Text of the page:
While your child's in diapers, be vigilant about making sure the diaper is dry. You might also apply a thin coat of petroleum jelly or baby salve after each diaper change to prevent irritation. Avoid scented soaps or detergent that may cause irritation, too.

Even if you do all you can, your daughter might continue to have adhesion on and off throughout childhood. But when she reaches puberty and her estrogen levels rise, the condition should disappear. Until then, there's no reason to be concerned about the adhesion if it's not causing any problems. Many little girls never even know they have it.

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Follow-up: Child 5 month had HERSHELEYS dark chocolate. Suffering from dysentery. Passing loose stools after meals. Help? 21 hours later
hi. Is mom's diet have any relation with baby's dysentry? why i am asking is the day when she had chocolate, the same day i had ghee which i have ever had from the date of delivery. Is new that i have added and i had raagi dosa from outside. Will that cud have caused any problem in addition to the choco she had? Please help me what i shud have and what i shud i avoid since i am breast feeding her. Thanks in advance.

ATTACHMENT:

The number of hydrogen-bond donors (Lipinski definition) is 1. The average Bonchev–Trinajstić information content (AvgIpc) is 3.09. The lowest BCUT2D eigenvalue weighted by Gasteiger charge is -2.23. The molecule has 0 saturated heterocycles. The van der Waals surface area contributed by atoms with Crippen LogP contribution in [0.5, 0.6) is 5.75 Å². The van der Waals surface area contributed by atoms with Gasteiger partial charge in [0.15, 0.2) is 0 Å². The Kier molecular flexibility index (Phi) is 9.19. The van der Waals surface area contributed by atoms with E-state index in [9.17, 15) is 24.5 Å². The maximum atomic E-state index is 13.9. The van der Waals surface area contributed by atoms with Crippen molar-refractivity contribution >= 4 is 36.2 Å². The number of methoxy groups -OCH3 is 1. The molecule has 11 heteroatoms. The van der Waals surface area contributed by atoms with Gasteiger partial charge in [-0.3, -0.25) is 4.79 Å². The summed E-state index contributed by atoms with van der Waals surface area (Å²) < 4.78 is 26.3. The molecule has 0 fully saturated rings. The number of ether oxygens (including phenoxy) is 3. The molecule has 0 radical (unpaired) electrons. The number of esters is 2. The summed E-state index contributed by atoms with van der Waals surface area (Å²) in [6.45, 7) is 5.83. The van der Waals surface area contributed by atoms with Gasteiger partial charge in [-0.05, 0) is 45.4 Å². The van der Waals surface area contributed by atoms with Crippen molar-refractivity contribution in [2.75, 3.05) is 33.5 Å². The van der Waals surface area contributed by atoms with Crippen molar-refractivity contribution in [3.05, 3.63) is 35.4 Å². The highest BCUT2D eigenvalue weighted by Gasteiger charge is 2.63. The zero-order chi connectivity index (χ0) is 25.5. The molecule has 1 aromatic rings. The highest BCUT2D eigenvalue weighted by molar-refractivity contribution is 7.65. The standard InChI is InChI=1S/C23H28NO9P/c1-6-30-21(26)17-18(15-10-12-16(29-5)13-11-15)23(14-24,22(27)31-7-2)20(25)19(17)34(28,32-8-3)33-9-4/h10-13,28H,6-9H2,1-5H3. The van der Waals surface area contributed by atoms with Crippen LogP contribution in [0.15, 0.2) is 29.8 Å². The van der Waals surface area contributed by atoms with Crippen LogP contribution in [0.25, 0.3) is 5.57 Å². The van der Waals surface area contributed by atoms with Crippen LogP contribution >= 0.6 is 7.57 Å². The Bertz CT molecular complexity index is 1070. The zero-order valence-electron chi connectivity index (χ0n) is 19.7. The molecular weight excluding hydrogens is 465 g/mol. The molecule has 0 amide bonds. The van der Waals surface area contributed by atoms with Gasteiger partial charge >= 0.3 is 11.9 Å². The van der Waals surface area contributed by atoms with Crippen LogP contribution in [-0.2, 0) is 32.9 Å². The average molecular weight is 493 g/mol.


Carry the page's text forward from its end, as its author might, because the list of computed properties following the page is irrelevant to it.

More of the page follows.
Answered by Dr. Aarti Abraham 2 hours later
Many new moms wonder how breastfeeding will affect their diet. You probably don't need to make any major changes to what you eat or drink when you're nursing, though there are a few important considerations to keep in mind:

Many breastfeeding moms feel extra hungry, which makes sense: Your body is working around the clock to make breast milk for your baby. Eating small meals with healthy snacks in between is a good way to keep your hunger in check and your energy level high.
Most women who are breastfeeding need about 500 calories more than moms who aren't – that's a total of 2,000 to 2,500 calories per day.

Variety and balance are key to a healthy diet. Eating a mix of carbohydrates protein, and fat at meals keeps you feeling full longer and supplies the nutrients your body needs.
Complex carbs like whole grains and cereals and fresh fruits and vegetables not only provide more nutrition than processed starches and sugars, they provide longer-lasting energy. And choosing from all food groups is important so you can get the vitamins you and your baby need over time. So mix it up – try to eat something today that you didn't eat yesterday.